As I discussed in my post “Quality Travel: Making Responsible Food Choices,” the choices we make about food when we’re traveling have the power to help make positive change (or, conversely, contribute to the world’s food problems). By supporting local markets, organic and locally-focused restaurants, and cutting down on meat, we can promote sustainability.

11. Support good causes

tips for sustainable travel

Cornerstone Gardens, a public space In Sonoma, CA, that promotes environmental protection through art

Be on the lookout for organizations that work for the greater good–as we travel, we can support these places and spread the word about their good work.

12. Take a class in language, cooking, or another aspect of local culture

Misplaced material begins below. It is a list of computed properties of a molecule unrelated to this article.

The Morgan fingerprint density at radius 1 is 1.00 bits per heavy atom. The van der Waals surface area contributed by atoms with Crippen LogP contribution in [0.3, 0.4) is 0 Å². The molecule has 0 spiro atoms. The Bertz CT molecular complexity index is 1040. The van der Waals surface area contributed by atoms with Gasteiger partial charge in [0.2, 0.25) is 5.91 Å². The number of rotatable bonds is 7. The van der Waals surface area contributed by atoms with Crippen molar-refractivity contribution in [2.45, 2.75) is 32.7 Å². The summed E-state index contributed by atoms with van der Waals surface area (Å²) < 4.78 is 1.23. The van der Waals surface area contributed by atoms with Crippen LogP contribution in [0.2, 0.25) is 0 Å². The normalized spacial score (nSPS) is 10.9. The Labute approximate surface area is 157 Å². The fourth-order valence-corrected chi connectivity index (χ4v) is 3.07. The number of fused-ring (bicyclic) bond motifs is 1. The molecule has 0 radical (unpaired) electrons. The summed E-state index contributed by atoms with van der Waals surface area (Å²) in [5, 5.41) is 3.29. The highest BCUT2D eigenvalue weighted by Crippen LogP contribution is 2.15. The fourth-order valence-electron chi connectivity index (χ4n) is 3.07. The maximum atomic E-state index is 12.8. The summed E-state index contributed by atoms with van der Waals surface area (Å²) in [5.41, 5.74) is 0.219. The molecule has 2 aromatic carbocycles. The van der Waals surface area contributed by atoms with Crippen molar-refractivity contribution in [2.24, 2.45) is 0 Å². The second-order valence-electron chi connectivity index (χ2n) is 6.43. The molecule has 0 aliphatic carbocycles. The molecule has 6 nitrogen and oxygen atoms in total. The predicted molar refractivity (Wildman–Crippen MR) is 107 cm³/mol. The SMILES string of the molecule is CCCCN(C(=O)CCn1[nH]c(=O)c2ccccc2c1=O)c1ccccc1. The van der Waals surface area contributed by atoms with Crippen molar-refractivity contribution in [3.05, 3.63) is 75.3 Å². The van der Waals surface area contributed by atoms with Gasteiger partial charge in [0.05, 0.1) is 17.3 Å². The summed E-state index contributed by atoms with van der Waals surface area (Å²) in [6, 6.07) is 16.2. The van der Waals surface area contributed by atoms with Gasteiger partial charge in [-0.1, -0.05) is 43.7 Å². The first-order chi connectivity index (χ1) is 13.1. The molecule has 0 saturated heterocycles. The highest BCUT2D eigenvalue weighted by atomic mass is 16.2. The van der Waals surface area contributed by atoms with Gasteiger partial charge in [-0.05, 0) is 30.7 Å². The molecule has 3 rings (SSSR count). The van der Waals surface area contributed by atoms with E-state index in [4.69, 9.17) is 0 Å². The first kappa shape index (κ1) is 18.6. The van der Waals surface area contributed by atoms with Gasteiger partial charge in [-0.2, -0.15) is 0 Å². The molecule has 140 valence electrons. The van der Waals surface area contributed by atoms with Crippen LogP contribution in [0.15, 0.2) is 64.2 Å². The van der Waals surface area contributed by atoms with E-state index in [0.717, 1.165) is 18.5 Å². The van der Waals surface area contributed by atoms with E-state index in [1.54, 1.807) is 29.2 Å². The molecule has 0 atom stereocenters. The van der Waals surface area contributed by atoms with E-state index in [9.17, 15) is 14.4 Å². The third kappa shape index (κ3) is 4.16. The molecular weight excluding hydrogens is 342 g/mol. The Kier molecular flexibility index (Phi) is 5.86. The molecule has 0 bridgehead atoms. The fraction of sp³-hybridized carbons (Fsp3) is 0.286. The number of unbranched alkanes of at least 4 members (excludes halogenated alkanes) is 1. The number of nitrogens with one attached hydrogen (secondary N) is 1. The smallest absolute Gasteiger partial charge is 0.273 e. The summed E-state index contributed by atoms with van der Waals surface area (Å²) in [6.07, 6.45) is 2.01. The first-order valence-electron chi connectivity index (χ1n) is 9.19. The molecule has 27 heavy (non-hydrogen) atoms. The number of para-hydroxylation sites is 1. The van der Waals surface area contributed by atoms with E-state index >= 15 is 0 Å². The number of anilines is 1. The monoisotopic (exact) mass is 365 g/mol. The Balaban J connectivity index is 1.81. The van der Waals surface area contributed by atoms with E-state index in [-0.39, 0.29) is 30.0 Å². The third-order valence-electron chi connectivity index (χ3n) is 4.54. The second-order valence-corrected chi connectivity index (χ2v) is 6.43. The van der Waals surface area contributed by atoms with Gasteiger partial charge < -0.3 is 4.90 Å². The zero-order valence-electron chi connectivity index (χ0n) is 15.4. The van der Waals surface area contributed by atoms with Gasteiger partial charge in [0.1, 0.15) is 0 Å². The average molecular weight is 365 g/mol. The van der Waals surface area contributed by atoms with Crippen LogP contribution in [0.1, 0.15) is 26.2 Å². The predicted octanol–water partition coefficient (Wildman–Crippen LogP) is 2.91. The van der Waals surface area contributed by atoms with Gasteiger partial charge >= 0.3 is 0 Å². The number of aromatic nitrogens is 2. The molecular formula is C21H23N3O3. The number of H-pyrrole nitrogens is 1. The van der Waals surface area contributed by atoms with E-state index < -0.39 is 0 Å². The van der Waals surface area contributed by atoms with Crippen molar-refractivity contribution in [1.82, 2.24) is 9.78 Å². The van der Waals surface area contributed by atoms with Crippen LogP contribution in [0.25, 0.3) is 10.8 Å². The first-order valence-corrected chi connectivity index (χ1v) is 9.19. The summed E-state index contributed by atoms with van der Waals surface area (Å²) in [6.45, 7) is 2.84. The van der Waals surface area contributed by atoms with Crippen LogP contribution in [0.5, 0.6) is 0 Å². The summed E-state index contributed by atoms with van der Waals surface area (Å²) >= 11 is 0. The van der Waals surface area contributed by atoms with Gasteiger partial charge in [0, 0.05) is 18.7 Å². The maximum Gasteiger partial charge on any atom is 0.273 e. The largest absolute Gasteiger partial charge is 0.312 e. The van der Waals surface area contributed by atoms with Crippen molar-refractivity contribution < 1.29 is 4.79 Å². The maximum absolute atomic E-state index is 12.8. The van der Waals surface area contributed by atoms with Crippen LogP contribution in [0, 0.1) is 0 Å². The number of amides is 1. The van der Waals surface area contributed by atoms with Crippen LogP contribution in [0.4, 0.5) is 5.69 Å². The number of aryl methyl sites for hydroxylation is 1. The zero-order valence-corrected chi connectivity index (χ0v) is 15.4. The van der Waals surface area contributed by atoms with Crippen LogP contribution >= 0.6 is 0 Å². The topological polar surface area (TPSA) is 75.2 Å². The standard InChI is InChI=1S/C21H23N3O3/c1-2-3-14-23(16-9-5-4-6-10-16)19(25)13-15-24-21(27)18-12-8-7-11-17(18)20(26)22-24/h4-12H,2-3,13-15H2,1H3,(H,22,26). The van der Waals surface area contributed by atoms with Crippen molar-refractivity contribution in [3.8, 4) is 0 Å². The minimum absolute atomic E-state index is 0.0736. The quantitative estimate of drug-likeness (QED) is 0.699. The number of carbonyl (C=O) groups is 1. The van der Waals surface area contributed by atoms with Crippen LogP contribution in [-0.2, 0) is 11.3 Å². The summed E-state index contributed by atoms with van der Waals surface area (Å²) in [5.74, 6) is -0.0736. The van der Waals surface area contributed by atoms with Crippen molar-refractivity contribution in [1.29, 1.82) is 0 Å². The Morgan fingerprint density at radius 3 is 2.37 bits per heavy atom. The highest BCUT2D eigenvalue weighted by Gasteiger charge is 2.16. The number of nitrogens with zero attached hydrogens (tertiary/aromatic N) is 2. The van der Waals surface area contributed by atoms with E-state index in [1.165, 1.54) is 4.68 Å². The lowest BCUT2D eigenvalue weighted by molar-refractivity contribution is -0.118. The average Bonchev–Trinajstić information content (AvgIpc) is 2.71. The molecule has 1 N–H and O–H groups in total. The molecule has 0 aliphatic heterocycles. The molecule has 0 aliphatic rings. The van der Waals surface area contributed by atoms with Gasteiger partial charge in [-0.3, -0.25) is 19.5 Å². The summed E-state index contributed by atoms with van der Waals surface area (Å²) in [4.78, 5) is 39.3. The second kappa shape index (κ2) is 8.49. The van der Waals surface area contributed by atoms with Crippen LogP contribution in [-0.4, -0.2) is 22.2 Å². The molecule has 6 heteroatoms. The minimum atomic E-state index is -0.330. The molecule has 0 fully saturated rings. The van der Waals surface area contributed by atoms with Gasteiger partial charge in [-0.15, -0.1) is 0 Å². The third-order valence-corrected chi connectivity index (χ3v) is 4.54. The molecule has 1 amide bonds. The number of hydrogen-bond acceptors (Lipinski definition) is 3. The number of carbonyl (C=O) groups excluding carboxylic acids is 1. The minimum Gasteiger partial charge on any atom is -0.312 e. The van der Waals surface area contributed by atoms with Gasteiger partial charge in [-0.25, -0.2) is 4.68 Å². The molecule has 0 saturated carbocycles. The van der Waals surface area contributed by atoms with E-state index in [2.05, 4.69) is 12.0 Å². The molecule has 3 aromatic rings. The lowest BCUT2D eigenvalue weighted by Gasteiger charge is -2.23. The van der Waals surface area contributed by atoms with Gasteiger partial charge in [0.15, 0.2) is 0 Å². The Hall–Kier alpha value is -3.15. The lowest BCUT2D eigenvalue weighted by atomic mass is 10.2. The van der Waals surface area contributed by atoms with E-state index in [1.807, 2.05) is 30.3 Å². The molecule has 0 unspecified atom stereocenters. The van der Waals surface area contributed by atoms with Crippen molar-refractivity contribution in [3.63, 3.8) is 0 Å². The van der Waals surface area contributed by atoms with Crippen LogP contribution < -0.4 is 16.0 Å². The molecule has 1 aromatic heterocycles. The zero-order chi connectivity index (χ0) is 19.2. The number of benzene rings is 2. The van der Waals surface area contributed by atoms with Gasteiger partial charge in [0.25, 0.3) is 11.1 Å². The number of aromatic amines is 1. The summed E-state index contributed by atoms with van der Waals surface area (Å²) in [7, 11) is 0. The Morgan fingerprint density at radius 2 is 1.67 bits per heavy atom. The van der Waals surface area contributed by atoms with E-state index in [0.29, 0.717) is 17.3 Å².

One of my most rewarding travel experiences was taking a two-week intensive course in German at the Goethe Institut in Munich. I stayed with a German family, learned about German language and culture, and made international friends. Best of all, I had a purpose for being in the city and left loving Munich and its people.

Rewarding experiences can be found no matter where you are traveling to. Look for classes of just a few hours to a few days in cooking, wine making, coffee roasting, art, and much more.

13. Visit food markets

tips for sustainable travel

A proud vendor at an indoor food market in Sao Paulo, Brazil

I love learning about food customs and talking with local people about food. Visiting the markets gives travelers the chance to see how local people shop for food, what is grown or made in that area, and what people like. The above market in São Paulo is a cultural experience full of sights and smells and proud vendors who enjoy showing off their products, including the famous bacalhao, or salted cod.